Halt & Catch Fire: “High Plains Hardware” (Episode 1.03)

TV Reviews
Halt & Catch Fire: “High Plains Hardware” (Episode 1.03)

Can Halt & Catch Fire just be about Gordon and Donna?

Three episodes in, and the couple has become the one likeable and dynamic relationship on a show that feels as if it’s quickly slipping away from its initial promise. At the beginning, I feared Donna would be little more than a nag, and it’s been great to witness how she has become, in many ways, Gordon’s equal—even offering him ideas on a new motherboard design this time around. Granted, it doesn’t end up working out by episode’s end, but it’s a nice gesture nonetheless.

To be clear, it’s not as though this relationship is enough to save the show, but it does help to emotionally anchor the tech-heavy world in a way that other plotlines do not. Indeed, one thing I have to give this installment credit for is its refusal to shy away from the harsh realities of Gordon’s choices. As “High Plains Hardware” opens, Gordon is forced to fire close to 45 Cardiff Electronics employees, a task that causes him no shortage of existential angst. And though the whole subplot is far from subtle, the way Scott McNairy plays Gordon’s internalized sadness and stress is effective in its own small way.

In other words, with Gordon and Donna, I see relatable human characters dealing with significant conflict.

A shame those Joe scenes keep getting in the way. Certainly, if Joe was being set up as a series Big Bad, that’d be one thing. Instead, the creative team still seems determined to add to the mystique, trying to make him the intriguing antihero. This comes to head in the latter half of the installment when, after thoroughly chastising a potential socialite investor for her aggressive negotiating tactics, he proceeds to follow her trophy boy-toy into an empty room and have a quick sexual tryst with him. Whether Joe is authentically bisexua,l or this is merely an extension of another manipulative scheme, I’m not sure. And, frankly, I don’t care.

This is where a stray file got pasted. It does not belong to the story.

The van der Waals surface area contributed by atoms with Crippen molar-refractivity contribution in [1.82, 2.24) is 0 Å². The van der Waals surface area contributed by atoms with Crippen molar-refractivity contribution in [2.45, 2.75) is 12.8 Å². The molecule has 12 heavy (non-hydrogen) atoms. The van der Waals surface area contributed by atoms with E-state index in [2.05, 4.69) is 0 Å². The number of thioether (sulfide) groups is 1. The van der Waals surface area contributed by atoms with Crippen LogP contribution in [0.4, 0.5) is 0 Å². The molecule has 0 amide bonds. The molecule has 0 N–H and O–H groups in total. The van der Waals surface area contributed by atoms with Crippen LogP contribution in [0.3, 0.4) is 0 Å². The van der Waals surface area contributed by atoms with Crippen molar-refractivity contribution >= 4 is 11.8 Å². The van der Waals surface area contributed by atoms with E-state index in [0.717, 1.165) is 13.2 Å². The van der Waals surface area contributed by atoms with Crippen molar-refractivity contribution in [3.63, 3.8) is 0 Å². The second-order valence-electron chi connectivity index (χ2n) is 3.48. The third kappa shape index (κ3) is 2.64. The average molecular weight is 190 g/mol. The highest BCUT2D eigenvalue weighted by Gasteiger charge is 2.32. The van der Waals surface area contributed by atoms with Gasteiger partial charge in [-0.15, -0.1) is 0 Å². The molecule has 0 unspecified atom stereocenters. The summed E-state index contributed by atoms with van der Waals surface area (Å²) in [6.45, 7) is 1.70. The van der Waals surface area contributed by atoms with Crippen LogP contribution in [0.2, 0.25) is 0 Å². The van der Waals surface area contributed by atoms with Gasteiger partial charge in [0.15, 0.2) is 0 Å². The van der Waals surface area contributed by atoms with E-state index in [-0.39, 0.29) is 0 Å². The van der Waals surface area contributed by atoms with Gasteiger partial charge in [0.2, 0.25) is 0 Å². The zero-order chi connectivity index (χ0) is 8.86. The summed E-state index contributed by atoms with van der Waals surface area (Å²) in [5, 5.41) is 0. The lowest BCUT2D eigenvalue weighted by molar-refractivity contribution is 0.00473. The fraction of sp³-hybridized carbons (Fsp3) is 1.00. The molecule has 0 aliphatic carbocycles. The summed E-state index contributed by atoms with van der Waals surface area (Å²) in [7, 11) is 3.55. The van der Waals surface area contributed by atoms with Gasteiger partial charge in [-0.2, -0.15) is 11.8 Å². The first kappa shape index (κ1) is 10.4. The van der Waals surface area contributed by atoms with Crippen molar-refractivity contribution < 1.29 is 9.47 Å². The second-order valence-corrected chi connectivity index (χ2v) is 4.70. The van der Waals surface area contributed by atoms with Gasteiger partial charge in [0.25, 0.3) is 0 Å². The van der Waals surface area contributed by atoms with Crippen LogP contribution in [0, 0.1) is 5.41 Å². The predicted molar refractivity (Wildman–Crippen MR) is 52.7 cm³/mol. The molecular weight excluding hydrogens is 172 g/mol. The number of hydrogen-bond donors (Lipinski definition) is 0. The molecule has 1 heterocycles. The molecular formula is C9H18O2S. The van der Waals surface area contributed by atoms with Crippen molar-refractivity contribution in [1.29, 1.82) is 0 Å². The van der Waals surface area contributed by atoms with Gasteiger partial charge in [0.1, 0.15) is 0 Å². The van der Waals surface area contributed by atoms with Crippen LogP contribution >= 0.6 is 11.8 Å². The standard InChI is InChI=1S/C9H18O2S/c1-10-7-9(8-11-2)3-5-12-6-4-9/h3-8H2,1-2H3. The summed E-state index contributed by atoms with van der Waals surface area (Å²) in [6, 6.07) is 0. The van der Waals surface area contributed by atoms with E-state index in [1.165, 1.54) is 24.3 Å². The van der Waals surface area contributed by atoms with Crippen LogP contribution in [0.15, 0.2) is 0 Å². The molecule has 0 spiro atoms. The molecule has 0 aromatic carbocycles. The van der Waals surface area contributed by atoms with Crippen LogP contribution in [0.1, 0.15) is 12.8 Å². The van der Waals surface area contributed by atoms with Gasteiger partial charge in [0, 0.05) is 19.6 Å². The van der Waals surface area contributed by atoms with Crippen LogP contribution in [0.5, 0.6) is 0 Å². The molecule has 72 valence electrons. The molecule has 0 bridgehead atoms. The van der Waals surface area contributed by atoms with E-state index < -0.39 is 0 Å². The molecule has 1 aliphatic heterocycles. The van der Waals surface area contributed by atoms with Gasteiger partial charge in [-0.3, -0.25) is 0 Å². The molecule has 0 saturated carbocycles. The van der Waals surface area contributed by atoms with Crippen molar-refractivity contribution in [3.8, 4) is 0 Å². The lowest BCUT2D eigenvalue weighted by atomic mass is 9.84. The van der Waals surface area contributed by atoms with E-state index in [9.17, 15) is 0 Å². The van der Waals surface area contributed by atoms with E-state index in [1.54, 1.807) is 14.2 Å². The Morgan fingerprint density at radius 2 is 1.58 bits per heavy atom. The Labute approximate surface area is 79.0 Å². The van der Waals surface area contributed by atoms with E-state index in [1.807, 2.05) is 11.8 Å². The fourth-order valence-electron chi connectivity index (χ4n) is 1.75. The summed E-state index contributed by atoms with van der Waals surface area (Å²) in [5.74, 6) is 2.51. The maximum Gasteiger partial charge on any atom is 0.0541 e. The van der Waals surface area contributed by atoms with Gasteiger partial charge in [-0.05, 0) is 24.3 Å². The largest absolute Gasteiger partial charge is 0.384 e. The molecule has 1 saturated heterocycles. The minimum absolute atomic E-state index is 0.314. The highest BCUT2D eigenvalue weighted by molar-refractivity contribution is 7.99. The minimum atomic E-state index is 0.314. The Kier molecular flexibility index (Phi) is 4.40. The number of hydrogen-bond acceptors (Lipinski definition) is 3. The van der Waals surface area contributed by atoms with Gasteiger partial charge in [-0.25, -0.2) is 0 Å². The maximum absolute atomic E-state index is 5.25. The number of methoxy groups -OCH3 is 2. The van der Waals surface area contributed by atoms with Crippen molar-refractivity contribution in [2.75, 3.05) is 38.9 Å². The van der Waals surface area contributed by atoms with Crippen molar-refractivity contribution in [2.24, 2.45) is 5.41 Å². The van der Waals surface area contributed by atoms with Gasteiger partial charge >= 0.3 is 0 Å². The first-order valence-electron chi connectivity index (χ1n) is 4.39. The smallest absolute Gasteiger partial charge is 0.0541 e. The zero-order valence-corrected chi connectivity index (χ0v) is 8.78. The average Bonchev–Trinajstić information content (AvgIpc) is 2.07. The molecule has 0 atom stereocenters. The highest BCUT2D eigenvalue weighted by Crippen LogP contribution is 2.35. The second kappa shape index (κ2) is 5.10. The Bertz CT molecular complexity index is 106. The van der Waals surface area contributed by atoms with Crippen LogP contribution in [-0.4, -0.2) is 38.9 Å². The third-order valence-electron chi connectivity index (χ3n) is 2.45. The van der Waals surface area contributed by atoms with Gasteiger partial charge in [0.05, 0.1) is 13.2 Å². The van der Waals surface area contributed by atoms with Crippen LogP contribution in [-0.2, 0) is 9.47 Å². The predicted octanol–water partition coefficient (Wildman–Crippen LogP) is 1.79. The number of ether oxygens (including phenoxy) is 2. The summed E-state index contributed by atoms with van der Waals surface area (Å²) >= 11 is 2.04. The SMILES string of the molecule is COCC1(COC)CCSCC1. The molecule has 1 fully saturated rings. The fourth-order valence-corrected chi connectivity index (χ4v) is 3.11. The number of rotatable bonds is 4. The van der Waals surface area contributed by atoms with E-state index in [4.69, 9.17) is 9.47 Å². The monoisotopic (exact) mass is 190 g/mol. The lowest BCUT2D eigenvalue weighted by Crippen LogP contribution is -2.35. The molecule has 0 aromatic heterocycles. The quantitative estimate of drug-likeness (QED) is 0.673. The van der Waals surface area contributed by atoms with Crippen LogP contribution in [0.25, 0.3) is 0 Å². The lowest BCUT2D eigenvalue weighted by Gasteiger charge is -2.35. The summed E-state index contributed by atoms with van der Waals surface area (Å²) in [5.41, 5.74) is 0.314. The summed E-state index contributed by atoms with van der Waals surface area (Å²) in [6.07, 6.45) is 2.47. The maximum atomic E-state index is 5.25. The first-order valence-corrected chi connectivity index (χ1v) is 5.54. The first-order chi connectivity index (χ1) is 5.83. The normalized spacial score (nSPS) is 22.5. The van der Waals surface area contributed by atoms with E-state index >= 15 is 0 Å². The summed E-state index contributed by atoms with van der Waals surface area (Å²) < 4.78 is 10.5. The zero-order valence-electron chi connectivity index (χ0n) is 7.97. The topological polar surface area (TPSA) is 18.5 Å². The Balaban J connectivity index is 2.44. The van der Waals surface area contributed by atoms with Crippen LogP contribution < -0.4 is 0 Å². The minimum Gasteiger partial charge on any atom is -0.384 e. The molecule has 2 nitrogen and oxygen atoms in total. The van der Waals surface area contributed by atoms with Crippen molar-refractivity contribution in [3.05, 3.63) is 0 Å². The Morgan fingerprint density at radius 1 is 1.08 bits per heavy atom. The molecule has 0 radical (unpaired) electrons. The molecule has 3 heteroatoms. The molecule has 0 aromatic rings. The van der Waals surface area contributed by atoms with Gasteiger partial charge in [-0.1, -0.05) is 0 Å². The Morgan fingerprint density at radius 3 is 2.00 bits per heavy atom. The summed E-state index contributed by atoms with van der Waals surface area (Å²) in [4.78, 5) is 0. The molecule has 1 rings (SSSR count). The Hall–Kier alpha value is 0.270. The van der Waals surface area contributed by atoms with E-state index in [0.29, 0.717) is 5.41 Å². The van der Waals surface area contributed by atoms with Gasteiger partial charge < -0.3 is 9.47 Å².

In the two entries since the pilot, Joe has become less of a character and more of a cartoonish version of a certain post-2000s cable drama protagonist. To again reference Mad Men, he’s less Don Draper and more Pete Campbell, the young upstart who wants so desperately to be Don Draper despite his utter lack of tact and charm. But while Pete’s oversized ambitions are played for laughs in that show, Halt & Catch Fire seems to think we should find some merit in Joe’s atrocious behavior.

Cameron, meanwhile, doesn’t look to be making much headway either—literally and figuratively. Much of the episode finds the character pacing around her makeshift workplace and stressing out about the code she needs to be writing. The latter half has her paling around with a group of punks, only to again be drawn back into the stress of her oversized task. The problem with putting Cameron in this position early on is that we’ve gotten no sense of her true personality. She was only barely a presence in the pilot and, by throwing her immediately into a high-stress position, we’re not afforded the chance to know anything beyond the heightened version of her that the show presents. By episode’s end, her panic has led her to jump into bed with Joe once again. In her limited run so far, actress Mackenzie Davis has brought a vibrant energy and enthusiasm to the character that could have been employed to good measure in another show. Here, however, it feels as though she’s being let down by the characterization, and forced to portray various eccentricities as opposed to authentic character beats.

“High Plains Hardware” does little more than exacerbate the problems that were highlighted by last week’s “FUD.” It’s somewhat appropriate that the episode bookends its story with Gordon and Donna trying to decide what to do with an injured bird that has fallen in their yard. Much like that poor bird, Halt & Catch Fire feels like a show that’s hit a rough patch and is struggling to fly again. Only time will tell whether it will succeed or, like said bird in the show’s final seconds, it will be cut down. And, yes, that parallel was thoroughly lazy but, to be fair, so was the show’s obvious bird symbolism.

Mark Rozeman is a Los Angeles-based freelance writer and regular contributor to Paste. You can follow him on Twitter.

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